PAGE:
Occupy Wall Street Take the Bull by the Horns

Breaking News September 19, 2011




Occupy Wall Street began on Saturday, September 17th, at noon in Bowling Green Park in New York City. (photo: Julianne Pepitone)
Occupy Wall Street began on Saturday, September 17th, at noon in Bowling Green Park in New York City. (photo: Julianne Pepitone)

Reader Supported News Special Coverage

18 September 11




Five Minutes of Slow Motion


Protesters Gearing Up for Monday Morning


FOCUS | Protest: Wall Street Impoverished
More Than 60 Million People

By Zaid Jilani, ThinkProgress

18 September 11

Today, over a thousand demonstrators began protests as a part of a campaign they are calling "Occupy Wall Street." The protesters intend to engage in long-term civil disobedience to draw attention to Wall Street's misdeeds and call for structural economic reforms. RT America covered the start of the campaign.

As demonstrators converged on Wall Street - with police blocking them from reaching the New York Stock Exchange - much of the news media paid little attention to the protests. Meanwhile, much of the conservative punditry has taken to mocking the demonstrations, with conservative Twitter users lambasting the "hippies" in New York City. CNN contributor and RedState blogger Erick Erickson labeled the protesters as "profoundly dumb."

Certainly, debates about the tactics and strategy behind an anti-Wall Street campaign are warranted. But in a country where much of the populist energy has been absorbed by a movement that compared expanding access to private insurance to "death panels," it's worth reviewing why Americans and others should be protesting against Wall Street. READ MORE


Media Blackout Ignores Thousands of US Day of Rage Protesters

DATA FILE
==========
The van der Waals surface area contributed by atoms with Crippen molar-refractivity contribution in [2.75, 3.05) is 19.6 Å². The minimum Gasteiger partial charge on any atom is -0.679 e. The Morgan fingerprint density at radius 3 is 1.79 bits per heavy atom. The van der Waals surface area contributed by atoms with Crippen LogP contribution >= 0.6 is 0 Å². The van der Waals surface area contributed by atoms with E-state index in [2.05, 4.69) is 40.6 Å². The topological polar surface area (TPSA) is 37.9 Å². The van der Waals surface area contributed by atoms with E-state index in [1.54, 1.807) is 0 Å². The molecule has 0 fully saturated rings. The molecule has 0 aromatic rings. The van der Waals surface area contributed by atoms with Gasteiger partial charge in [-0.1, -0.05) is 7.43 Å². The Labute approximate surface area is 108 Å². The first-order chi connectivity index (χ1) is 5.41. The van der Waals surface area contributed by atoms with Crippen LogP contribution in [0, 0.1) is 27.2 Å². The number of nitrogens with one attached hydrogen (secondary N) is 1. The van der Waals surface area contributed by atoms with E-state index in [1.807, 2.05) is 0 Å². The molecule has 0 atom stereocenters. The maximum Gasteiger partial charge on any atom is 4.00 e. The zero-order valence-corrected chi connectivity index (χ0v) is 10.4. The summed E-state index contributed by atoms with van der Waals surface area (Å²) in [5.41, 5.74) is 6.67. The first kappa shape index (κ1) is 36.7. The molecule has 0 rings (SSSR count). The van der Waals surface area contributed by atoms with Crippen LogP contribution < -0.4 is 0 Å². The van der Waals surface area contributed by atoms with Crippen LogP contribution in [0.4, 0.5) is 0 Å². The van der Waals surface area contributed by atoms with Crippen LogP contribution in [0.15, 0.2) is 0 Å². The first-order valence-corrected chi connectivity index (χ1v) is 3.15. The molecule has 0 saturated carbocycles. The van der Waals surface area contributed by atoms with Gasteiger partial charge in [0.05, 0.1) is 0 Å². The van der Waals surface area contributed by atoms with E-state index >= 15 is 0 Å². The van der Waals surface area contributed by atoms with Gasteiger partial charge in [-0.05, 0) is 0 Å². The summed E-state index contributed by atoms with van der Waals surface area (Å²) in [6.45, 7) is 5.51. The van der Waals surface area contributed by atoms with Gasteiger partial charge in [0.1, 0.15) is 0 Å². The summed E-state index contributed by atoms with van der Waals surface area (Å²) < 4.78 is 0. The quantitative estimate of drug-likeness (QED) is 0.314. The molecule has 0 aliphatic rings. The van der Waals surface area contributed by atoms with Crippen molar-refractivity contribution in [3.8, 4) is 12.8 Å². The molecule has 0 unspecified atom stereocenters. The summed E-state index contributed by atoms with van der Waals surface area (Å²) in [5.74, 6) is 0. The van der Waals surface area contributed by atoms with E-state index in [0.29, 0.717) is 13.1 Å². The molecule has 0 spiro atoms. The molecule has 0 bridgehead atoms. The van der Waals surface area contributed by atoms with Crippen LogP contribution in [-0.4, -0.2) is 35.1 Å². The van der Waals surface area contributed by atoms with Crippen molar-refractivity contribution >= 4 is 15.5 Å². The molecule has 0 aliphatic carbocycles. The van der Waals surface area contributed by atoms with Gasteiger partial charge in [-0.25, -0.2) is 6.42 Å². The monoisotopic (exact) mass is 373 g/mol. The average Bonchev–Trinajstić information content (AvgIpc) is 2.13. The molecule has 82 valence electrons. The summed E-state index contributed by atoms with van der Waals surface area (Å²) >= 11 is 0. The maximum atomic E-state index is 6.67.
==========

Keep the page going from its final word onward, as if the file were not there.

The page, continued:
By Jason Easley, PoliticusUSA

18 September 11

Most Americans are being kept in the dark about the US Day of Rage by the corporate cable news giants at CNN, Fox News, and MSNBC who have imposed a de facto blackout on the protest.

Even though estimates have varied from hundreds to as many as 50,000 protesters flooded into Manhattan and others cities to take part in events around the country to, "nonviolently disrupt the disloyal, incompetent, and corrupt special interests which have usurped our nation's civil and military power, spawning a host of threats to our liberty, lives and national security," the three cable news networks have devoted no airtime to the story.

This is becoming an all too familiar scene. In Wisconsin hundreds of thousands of regular people took to the streets each weekend to protest the theft of their rights, and were completely ignored by CNN, Fox News, and MSNBC. READ MORE



Occupy Wall Street: Day One

By Jamie Jo Corne, Presstorm Media

18 September 11

The day has arrived when #occupywallstreet became a manifestation of reality rather than a meme circulating around the interwebz today. After rigorous organization among Presstorm staff, we came to conclude that there would be little to no mainstream media coverage of this event. As it seems, we were in fact one of few media outlets covering this event and are proud to say that day 1 of this event was peaceful and full of lively passion....

The day began with protesters gathering in New York City near Wall Street only to find that it had been blocked off proactively by authorities causing protesters to (instead of joining each other in solidarity) gather in small groups in various places. It seemed to have continued on this way throughout the day as some groups marched and paraded while others gathered in clusters listening to each other chant and shout. Other smaller groups played music and mingled cheerfully among each other showing support for each of their individual reasons for being at this event. Although this issue is a bit unclear (reading from the live blog tweets versus our journalists on the ground) - either way - Wall Street was in fact blocked off. READ MORE



Wall Street Protesters Inspired by Arab Spring Movement


By Michael Saba, CNN

17 September 11

It worked in Cairo's Tahrir Square. Now, taking their cue from social-media fueled uprisings in places like Egypt and Iran, a band of online activists hopes it will work on Wall Street.

Kalle Lasn, co-founder of the counterculture magazine AdBusters, has taken to Twitter and other websites to help organize a campaign encouraging tens of thousands of Americans to hold a nonviolent sit-in Saturday in Lower Manhattan, the heart of the US financial district.

This past spring and summer saw a massive groundswell of populist demonstrations against authoritarian regimes in North Africa and the Middle East - the Arab Spring of 2011. READ MORE

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